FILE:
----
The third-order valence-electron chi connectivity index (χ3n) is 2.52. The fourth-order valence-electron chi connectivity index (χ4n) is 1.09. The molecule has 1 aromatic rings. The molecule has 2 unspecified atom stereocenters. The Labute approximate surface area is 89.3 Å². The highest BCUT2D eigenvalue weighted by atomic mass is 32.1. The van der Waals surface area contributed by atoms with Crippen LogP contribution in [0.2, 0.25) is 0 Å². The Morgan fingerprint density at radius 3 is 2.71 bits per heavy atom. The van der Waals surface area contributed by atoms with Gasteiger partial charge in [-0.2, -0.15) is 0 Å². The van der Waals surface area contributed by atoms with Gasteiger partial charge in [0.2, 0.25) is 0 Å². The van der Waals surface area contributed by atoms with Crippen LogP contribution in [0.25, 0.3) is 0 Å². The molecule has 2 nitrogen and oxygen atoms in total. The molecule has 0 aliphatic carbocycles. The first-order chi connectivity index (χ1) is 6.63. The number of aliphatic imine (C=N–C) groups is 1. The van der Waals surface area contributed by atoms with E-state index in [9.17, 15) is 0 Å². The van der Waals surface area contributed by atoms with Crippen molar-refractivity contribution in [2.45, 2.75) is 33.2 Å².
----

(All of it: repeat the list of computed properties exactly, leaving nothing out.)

The third-order valence-electron chi connectivity index (χ3n) is 2.52. The fourth-order valence-electron chi connectivity index (χ4n) is 1.09. The molecule has 1 aromatic rings. The molecule has 2 unspecified atom stereocenters. The Labute approximate surface area is 89.3 Å². The highest BCUT2D eigenvalue weighted by atomic mass is 32.1. The van der Waals surface area contributed by atoms with Crippen LogP contribution in [0.2, 0.25) is 0 Å². The Morgan fingerprint density at radius 3 is 2.71 bits per heavy atom. The van der Waals surface area contributed by atoms with Gasteiger partial charge in [-0.2, -0.15) is 0 Å². The van der Waals surface area contributed by atoms with Gasteiger partial charge in [0.2, 0.25) is 0 Å². The van der Waals surface area contributed by atoms with Crippen LogP contribution in [0.25, 0.3) is 0 Å². The molecule has 2 nitrogen and oxygen atoms in total. The molecule has 0 aliphatic carbocycles. The first-order chi connectivity index (χ1) is 6.63. The number of aliphatic imine (C=N–C) groups is 1. The van der Waals surface area contributed by atoms with E-state index in [9.17, 15) is 0 Å². The van der Waals surface area contributed by atoms with Crippen molar-refractivity contribution in [2.45, 2.75) is 33.2 Å².